In many ways, mobile phones have made motor vehicle travel safer. Mobile devices can provide navigation assistance and allow drivers to call for emergency support right from the scene of a collision. Drivers can take pictures of the crash scene and submit information to their insurance provider within minutes.
However, mobile phones also affect the focus of the people operating vehicles. Distracted driving is now one of the top causes of preventable collisions. While Illinois is one of the many states that has a law prohibiting the manual use of a cell phone while driving, it is still quite common for people to engage with their phones instead of staying focused on the road.
How do you pursue justice when you are in a crash that you believe was caused by mobile phone distraction?
Speak up about your concerns
When police officers arrive at the scene of the crash, it is their job to look into the situation and write up a report that describes what happened. Informing them of your suspicion that the other driver texted while driving could help them in their investigation.
They could potentially find traffic or security camera footage from nearby businesses that shows the other driver with their phone in their hands. Police officers can also potentially request phone and app company records that will show someone used their device immediately prior to the wreck.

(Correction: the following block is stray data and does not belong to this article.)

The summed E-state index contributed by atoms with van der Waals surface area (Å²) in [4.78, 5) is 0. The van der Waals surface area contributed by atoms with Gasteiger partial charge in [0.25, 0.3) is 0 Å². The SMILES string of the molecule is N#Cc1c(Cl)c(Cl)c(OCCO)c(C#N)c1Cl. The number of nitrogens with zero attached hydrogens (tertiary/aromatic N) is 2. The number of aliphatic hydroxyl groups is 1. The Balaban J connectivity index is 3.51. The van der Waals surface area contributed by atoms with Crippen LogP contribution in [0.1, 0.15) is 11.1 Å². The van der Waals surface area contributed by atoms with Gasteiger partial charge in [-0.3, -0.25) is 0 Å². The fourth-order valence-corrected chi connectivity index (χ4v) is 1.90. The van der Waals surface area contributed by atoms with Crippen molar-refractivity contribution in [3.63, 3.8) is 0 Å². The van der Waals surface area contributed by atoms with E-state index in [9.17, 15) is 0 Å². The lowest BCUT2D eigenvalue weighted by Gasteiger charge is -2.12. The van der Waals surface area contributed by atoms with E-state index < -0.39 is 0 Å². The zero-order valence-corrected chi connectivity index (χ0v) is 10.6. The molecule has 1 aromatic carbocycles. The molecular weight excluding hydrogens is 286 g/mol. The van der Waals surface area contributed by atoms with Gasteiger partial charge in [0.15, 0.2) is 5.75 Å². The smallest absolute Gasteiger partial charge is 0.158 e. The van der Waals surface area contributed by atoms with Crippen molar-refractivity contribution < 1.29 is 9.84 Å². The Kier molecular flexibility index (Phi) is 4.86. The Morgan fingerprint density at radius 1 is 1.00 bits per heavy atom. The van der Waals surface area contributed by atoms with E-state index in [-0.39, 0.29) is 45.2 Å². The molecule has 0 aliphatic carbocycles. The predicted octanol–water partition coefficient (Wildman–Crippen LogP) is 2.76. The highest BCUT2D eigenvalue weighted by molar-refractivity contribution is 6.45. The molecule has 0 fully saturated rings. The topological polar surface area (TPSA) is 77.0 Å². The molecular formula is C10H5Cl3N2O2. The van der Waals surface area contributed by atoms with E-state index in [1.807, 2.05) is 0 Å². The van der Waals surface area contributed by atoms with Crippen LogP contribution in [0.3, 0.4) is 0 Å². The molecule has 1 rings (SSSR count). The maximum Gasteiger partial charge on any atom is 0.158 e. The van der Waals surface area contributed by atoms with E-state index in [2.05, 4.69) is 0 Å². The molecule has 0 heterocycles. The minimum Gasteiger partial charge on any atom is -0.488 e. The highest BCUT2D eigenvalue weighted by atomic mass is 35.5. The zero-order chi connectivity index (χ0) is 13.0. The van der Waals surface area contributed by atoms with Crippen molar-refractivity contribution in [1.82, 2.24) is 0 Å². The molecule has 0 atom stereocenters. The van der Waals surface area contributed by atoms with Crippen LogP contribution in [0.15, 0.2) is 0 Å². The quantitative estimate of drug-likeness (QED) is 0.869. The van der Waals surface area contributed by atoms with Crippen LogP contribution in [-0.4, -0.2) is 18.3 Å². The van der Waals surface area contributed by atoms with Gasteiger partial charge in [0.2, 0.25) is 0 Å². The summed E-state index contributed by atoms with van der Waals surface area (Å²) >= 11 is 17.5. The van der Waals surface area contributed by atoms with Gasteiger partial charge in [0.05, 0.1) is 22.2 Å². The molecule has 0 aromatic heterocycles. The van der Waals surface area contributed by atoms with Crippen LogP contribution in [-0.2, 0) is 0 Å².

Bring an insurance or personal injury claim
Given that distracted driving is a form of misconduct, it opens the other driver up to liability for the crash. You potentially file a claim against their insurance coverage for your property damage losses and any costs you have related to your injuries.
If they don’t have insurance or if your costs are beyond what their insurance can pay, then you may need to take them to civil court. Breaking traffic laws is one possible reason that a driver could face a personal injury lawsuit under Illinois state law. Obvious negligence is another reason for a lawsuit, and you can very easily argue that texting while driving is negligent as well as being illegal.
Knowing how to hold someone accountable after a motor vehicle collision will make it easier for you to secure justice for a crash.